Fact-checking people interviewed in the Independent

Oh, Boris Akunin! You so crazy!

"Have you ever seen a Russian matyrushka doll? Most people have no idea there are other dolls hidden inside."

Come on! Everyone knows that there are other dolls hidden inside. "Dolls with other dolls inside them":Russia::sushi:Japan.

Popularity factor: 12


Does he not realize that the dolls are so lame that the only reason they have any appeal at all is the dolls-inside-of-other-dolls factor?


I don't know, I think they're kind of cutely shaped.


I don't think Akunin means people literally don't know about the dolls inside actual matryoshka dolls, only that they don't know about the literary dolls inside his metaphorical novel-doll. (i.e. the matryoshka metaphor is only about nestedness, not about people not realising about the smaller dolls.) At least, it makes sense that way.

Incidentally, those dolls originally came to Russia from Japan in the late 19th century. So unless sushi is really a Russian invention...


Oh, I guess that makes sense (as an explanation for his statement). I still don't think it works well as a metaphor, since everyone knows that you can take those dolls apart (and it isn't difficult), but at least it makes sense.

And I am stunned that those dolls originally came from Japan! Man, you learn something new every day.


Speaking of Russian dollvels, have you read Cloud Atlas?


Well, now, hold your hosses, pard.

Matryoshka dolls are not a traditional Russian handicraft; the first one dates from 1890, and is said to have been inspired by souvenir dolls from Japan.

My emphasis, and the emphasized words don't exactly fill me with confidence. I myself am said to have been a many-tentacled creature from the Magellanic Clouds, but...*looks in mirror*Never mind.


Still, there are a few websites which, although not entirely ungarbled (you can just say "the mainland" instead of "the island of Honshu", guys), certainly have an aura of specificity and confidence, identifying the Japanese original model as being from Hakone (which was indeed famous for neato wooden craft of this nature) and the Russian entry point as missionaries to the Hakone area who brought one back and gave it to "an artist of the Children's Education Workshop near Moscow." And if I remember my history, the 1880s would have been around the right time for Japan and Russia to be doing the cultural exchange thing -- post-Meiji-reopening, pre-hostilities.

On the other hand, the official (but not, of course, infallible) Koujien doesn't mention any of this, saying that maybe just the shape was based on Japanese kokeshi dolls.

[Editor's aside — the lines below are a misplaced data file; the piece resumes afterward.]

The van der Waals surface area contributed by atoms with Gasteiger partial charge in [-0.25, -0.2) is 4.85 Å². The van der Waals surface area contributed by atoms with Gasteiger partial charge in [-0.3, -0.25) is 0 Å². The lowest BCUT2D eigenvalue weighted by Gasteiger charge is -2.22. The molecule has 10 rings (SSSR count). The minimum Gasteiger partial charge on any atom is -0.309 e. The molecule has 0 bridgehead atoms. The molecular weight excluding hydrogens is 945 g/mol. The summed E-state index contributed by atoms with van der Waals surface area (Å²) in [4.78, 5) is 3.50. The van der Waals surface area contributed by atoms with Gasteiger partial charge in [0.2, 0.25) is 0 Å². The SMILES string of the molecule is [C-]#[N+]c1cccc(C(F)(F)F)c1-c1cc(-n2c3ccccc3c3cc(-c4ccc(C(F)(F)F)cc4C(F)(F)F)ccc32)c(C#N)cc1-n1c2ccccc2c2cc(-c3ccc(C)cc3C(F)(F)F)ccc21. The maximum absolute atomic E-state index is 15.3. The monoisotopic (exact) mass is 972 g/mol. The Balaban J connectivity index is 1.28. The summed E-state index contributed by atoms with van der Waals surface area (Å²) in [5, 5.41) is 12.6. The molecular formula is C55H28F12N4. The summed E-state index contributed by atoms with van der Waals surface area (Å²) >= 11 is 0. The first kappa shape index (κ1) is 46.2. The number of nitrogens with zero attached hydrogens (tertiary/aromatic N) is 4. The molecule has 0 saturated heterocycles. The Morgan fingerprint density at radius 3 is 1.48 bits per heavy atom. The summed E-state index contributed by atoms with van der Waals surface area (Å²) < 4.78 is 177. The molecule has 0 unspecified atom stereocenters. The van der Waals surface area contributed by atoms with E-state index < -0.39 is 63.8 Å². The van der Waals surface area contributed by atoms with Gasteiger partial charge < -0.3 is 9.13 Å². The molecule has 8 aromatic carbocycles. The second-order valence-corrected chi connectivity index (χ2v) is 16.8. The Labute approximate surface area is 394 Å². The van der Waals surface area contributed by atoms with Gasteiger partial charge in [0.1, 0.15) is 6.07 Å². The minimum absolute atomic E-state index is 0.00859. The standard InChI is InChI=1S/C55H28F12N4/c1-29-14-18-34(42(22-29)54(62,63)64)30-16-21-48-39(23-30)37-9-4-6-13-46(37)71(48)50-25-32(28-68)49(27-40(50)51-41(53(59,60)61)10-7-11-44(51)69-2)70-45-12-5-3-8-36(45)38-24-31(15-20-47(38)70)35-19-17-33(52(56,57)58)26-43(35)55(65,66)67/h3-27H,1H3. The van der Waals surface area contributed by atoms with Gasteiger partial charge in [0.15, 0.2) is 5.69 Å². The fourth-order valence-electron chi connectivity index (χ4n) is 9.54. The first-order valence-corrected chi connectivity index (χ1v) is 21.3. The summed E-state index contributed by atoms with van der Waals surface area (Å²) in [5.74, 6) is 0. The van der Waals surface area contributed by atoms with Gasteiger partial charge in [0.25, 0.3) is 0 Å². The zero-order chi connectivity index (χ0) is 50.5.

Also, for the Google searchers of the future: the Japanese term for nestedness is apparently 入れ子式 (overliterally, "inserted-'child' style" or perhaps "inserted-into-each-other style"), and this mysterious "fukuruma" that all the matryoshka history pages talk about is allegedly one of those Seven Lucky God guys, Fukurokuju (福禄寿).


Anyonymous: Yes! Presuming that you also want my opinion: I thought it was a fine read, and the nestedness was very well done, but its originality was seriously overhyped. "Literary" reviewers are too easily impressed when authors drop in genre ideas (clones, post-apocalypticness), even very old ones that have already been used to explore the same themes in genre fiction (clones, post-apocalypticness).

I read Ghostwritten a few years ago (it was remaindered and I bought it on a whim) and liked that one more as a book, although Cloud Atlas was much smoother technically.

What did you think of it?


Also, I'm ashamed for not noticing this before now, but the Independent's spelling of "matyrushka" is extremely dubious. I know that there are many different competing ways to romanize Russian, but I'm pretty sure that there's no system where the "y" comes before the "r" in that word.


Hat: Well, I'm sure there is, in fact, a degree of uncertainty in the matter, but I already knew the story, I just used the Wikipedea article as an illustration. And I don't regard Wikipedian hedging as particularly authoritative.

Matt: Yeah, I noticed the spelling was a bit odd - first I thought "did I have it wrong?" but then I checked the Wikipedia title and used that, after noting the Cyrillic spelling.


I ate up all three of Mitchell’s novels, but I have to disagree with you about Ghostwritten; I thought the Marco section was weak and sophomoric, and the ending didn’t really hold up. I’d like to know what you’d think of Number9dream.


I haven't read Number9Dream, though you'd think I would have. But when I do, I'll post about it.

Re the ending of GW: yeah, I have to agree with you there. I guess he was still figuring out how to handle that nested/interlocking thing, in particular, how to wind up so much at once. He did OK there in Cloud Atlas, I thought. (By gradually winding down rather than up.)

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